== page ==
IN DEFENSE OF BLACK KÖLSCH

Houston’s St. Arnold Brewing Company received some criticism last week with the release of Santo, their newest year-round beer described by St. Arnold founder and brewmaster Brock Wagner as a “Black Kölsch”. Looking to capitalize on a dearth of craft offerings to pair with the region’s Tex-Mex cuisine, Santo was in development for five years and underwent numerous recipe tweaks and even a dumping of the 11,000 gallon initial batch. The final product features pale 2-row, pils, Munich, and black malt with Hallertauer Hersbrucker hops, fermented with a Kölsch yeast. Despite the long road getting product to market, Wagner is proud of his newest beer, noting: “While we were a little embarrassed about announcing that we decided to dump our first batch, we are happy with the decision, especially given the beer that we are ready to release now. Our brewing team has been thoroughly enjoying this new version. We haven’t waited for the release date to tap some for ourselves.”

Velky Al on his Fuggled blog was the first to criticize the launch, reiterating arguments that have surrounded the Black IPA/ Cascadian Dark Ale/ American Black Ale debate, as well as a new ones specific to the concept of Black Kölsch that can be summarized thusly:

  • ♦ A beer style (such as IPA, Pils, and in this case Kölsch) that is by definition pale in color cannot be modified simply with the addition of dark malt to constitute a new “Black” version
  • ♦ These so-called new styles are not modifications of existing pale styles, but rather fall into existing dark styles (e.g. a “Black Pils” is actually a Schwarzbier, a Dunkel, or something in between)
  • ♦ By virtue of the Kölsch Convention, a beer classified thus must be brewed in the city of Cologne, Germany

The first has been defended eloquently most recently by Greg Koch, and I won’t rehash it here except to say that “language is meaning”-when I say Black Kölsch, a knowledgeable beer drinker will know what I am trying to describe… a beer with qualities of Kölsch (well-attenuated, bright, top-fermented, accented with hops, light in body) only dark in color. Thus if St. Arnold’s description of their beer is the most accurate, succinct, and elegantly conveys meaning, that is the one they should use. The second applies well to Black Pils vs. Schwarzbier, but in my opinion less aptly to Kölsch (VA suggests the Santo might actually be classified as a Scottish 80/ as this is the closest existing style in his estimation- a choice that would be even more confusing for beer consumers and commercial suicide for the new beer… nothing sounds good for washing down a plate of chile rellenos like a heavy-ish Scotch export ale). The last is unavoidably true- no beer brewed outside of Cologne should be classified as such under Kölsch Convention, a fact that has not stopped hundreds of American craft brewers from brewing examples of the style in practice (legal protection of the Kölsch Convention only extends through the European Union through its status as a Protected Designation of Origin).

Stephen Beaumont of World of Beer jumped into the fray, agreed with Venky Al and broke down the fourth (fifth?) wall with a  message to brewers who dare classify their brews as “innovative” with “only the addition of a bit of black malt”:

“Listen, I understand that you want to make your beers stand out and that, in the wake of the “black IPA” juggernaut that is sweeping the land, using the word “black” in front of pretty much any traditionally blonde or amber style is one way to do it. But in so doing you are forgetting that the vast majority of the beer drinking populace doesn’t yet know all of the basic beer styles, much less the 100+ offshoots recognized by the Association of Brewers today. Thus, creating more styles, especially faux styles like “black kölsch,” makes matters more confusing for the beer buying public. In short, you’re not clarifying, you’re confounding!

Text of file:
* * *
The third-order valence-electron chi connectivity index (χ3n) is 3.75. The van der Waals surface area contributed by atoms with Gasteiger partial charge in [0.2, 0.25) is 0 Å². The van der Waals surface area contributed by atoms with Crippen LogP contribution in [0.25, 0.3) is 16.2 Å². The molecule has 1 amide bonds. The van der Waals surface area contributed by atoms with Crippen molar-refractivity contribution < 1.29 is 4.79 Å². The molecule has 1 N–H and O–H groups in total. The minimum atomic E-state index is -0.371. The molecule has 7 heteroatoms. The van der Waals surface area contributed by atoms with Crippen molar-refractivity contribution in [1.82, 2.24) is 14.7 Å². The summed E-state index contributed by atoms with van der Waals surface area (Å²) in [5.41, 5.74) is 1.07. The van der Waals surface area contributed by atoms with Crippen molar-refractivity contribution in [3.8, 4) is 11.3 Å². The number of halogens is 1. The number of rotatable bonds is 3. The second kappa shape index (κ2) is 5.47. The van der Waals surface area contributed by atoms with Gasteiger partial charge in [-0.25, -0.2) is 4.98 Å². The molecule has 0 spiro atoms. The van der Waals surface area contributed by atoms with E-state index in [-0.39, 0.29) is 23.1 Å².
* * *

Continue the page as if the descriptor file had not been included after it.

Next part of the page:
I like new beers. I like weird beers. I like challenging beers. What I don’t like is the seemingly irrepressible need of some, perhaps most craft brewers to create a new beer “style” with every release.”

I think Stephen is being a bit unfair to Wagner and the team of brewers at St. Arnold, who state on their website that “black Kölsch… technically doesn’t exist as a style, but this is as close as we can come to describing it” (a fact noted by Venky Al in the comments of his post). By their own accounts, they didn’t set out to create a new style, but rather a great beer to wash down Mexican food. What they got after several years and thousands of gallons of beer down the drain was something that in their estimation bore a great resemblance to what experienced drinkers might recognize as a Kölsch- with the exception of it being black. To characterize their effort as just “a bit of black malt” is harsh. And as far as confusing the beer buying public is concerned, Wagner is not trying to be confounding- beer geeks know what Kölsch is, and most everyone else carries a smart phone these days. When trying to decide between St Arnold Santo and the same old Negra Modelo, St Arnold is betting that beer newbies might Google “Kölsch”, find out it’s a light-bodied and refreshing alternative to familiar lagers, and hopefully opt to take a flyer on the locally-produced black version. Will it work? In the end, it all depends on how the beer tastes.

There is no need to curb brewing innovation in this country or chastise brewers for trying to do something new; it’s a natural byproduct of the ever-increasingly competitive environment as new brewers with bold ideas come to market everyday. Sure, no FC Köln supporter will ever regard St. Arnold Santo as Kölsch… but then again, maybe they would do well to learn from the anything-goes experimentation that is a hallmark of US craft brewing, considering the tricky position the German brewing industry now finds itself. Wagner and St Arnold are under no imperative to educate beer drinkers, confine their brewing attempts to established styles, or uphold obscure foreign beer regulations- their first and only goal should be to make a great beer that people want to try, and hopefully continue to buy. Did they succeed with Santo? Only time will tell, but if drinkers buy enough of it, other brewers might give their Black Kölsch a shot… get enough of them, and we might just have a new style on our hands like Black IPA (or whatever you want to call it). Complain all you want- that’s how it works in American craft brewing today. Rather than take shots, isn’t it better to crack a beer, sit back, and watch the evolution unfold?